UN Security Council Open Debate: Threats to International Peace and Security Caused by Terrorist Acts
As delivered by Hon. Murray McCully, Minister of Foreign Affairs, 11 May 2016 (New York time).
Mr President, members of the Security Council, may I start by thanking Minister Shoukry for convening this debate on countering terrorist narratives and ideologies.
Today we deal with a threat whose scale and spread requires a global and collective response, and surely commands the attention of the Security Council.
My country, New Zealand, once regarded itself as largely removed from the threat of international terrorism, protected by its geography.
Sadly, we now live in a world where terrorism is a global enterprise, exported through modern technology and sophisticated social media.
Every society has its element of disenchanted and disenfranchised who provide a ready market for extremist ideology.
Every society has its element of disturbed or criminal individuals who find international terrorist branding a convenient cloak.
New Zealand strongly supports the four pillars of the UN Counter Terrorism Strategy: addressing the conditions that spread terrorism; preventing and combating terrorism; counter terrorism capacity building and respecting human rights and the rule of law.
The United Nations Security Council has a central role to play in guiding a comprehensive international response to terrorism.
I want to make three brief points:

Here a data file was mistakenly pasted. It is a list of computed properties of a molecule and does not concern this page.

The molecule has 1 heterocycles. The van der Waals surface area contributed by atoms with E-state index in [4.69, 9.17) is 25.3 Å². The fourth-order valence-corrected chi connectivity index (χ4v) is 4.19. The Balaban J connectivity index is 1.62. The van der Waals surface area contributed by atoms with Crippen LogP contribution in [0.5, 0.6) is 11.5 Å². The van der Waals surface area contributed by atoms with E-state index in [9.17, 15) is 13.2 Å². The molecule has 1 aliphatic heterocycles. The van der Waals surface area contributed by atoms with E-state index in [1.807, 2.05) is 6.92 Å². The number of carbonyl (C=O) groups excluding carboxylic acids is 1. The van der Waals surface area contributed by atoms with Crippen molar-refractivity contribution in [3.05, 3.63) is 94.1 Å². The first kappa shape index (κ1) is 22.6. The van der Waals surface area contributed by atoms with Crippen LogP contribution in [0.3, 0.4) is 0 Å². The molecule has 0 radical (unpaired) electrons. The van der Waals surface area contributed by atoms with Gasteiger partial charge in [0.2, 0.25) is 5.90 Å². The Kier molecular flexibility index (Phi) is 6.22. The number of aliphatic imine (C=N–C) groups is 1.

First, the most important contribution the Security Council can make to combat terrorism is to improve its capacity to prevent and resolve conflict.
Unresolved conflicts in Syria and Iraq are fertile breeding grounds for terrorism and extremist ideology- a phenomenon we have already witnessed in Afghanistan and elsewhere.
The unresolved conflict in Palestine has now fuelled generations of hopelessness and extremism.
So my first message is that the Council must face up to its core business of preventing and resolving conflicts if it wants to eliminate the conditions under which extremist narratives and ideologies will breed and spread.
Second, stronger, fairer, and more inclusive societies are the best long term sustainable defence against the spread of terrorism.
Establishing unifying, inclusive governance that respects human rights and the rule of law and does not succumb to the short term temptation to marginalise significant groups, is critical to the long term fight against extremist ideologies.
This is true in Iraq and Afghanistan.
It is true in all countries.
Third, Governments will need to be increasingly active and innovative in their counter-terrorism strategies, and continue to improve cooperation across national borders.
This has to be done globally – in particular through full implementation of the Council’s sanctions regimes targeting ISIL and Al Qaida, and the Taleban – and regionally.
For my country, enhanced cooperation across the Asia Pacific region is of great importance, especially through the growing number of ASEAN-based counter-terrorism initiatives.
As we see greater success against ISIL in Iraq and Syria, the return of foreign terrorist fighters will become a challenge for many nations, my own included.
Cooperation across such areas as policing, border control, and aviation security will be increasingly important.
Policies relating to detention and reintegration of terrorist detainees present questions that are both complex and challenging.
As I have already said, the United Nations Security Council has a central role to play in guiding a comprehensive international response to combatting terrorist narrative and ideologies.
At home, in our region, and further afield, New Zealand is committed to playing its full part.